Rumsfield countered with "Since no nation threatens China, one must wonder: Why this growing investment?"
Cui Tiankai responsed with "Do you truly believe that China is under no threat by other countries?"

Personally I would have responded with "What makes the United States government think they are the only ones with a right to bounce around the globe telling other countries what they can and cannot do within the boundries of their own country? Why is it that the US can attack other countries, using made up and altered intelligence information, but China is not suppose to be concerned about the buildup of weapons within their own provinces? Weapons being supplied to that province by not only Japan but by the US as well. Most important, what makes the US government think they have the right to tell ANY country what they may or may not have in their weapons arsenal?"

If the world were a schoolyard, the US would surely be the schoolyard bully. And like all bullies eventually a bigger bully comes along. I'd say China just may well be the bigger bully. The US government would be well advised to tread carefully. China not only holds the bank notes on our billions (or is it trillions) dollars of debt, but they out number us about two to one. Considering that the military currently can't meet their enlistment quotas and that the military is already stretched to their limits, taking on China would be a fatal mistake.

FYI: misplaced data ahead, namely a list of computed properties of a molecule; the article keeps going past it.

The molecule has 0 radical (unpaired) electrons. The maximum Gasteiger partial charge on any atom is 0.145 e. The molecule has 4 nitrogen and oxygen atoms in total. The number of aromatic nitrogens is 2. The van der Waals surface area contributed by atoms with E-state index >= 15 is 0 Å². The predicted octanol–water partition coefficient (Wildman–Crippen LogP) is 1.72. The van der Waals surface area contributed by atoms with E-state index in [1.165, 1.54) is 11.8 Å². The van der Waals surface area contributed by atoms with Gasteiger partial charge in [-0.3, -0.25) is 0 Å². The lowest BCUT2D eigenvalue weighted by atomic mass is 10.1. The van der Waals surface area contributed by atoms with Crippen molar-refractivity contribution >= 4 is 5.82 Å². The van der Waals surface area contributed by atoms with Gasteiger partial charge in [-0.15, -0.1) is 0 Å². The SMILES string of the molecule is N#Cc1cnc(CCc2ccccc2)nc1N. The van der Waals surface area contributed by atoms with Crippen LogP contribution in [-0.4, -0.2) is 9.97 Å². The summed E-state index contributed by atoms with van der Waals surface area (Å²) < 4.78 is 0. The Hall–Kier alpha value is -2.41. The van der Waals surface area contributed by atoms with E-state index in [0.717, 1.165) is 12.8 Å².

Maybe the time has come for those of us outside DC to start seriously making plans for the inevitible. Remember those bomb shelters our grandparents used to have? I'm thinking now would be a good time to think about looking into investing in one of my own. Granted most of us won't survive an all out pissing contest between the bullies, but those few who do will need some means of continuing to survive. Besides I live in Podunt. Nothing ever happens here. The world mostly doesn't know we exist. We could, maybe survive. With a good bomb shelter, and a whole bunch of canned food and bottled water, that is. Maybe?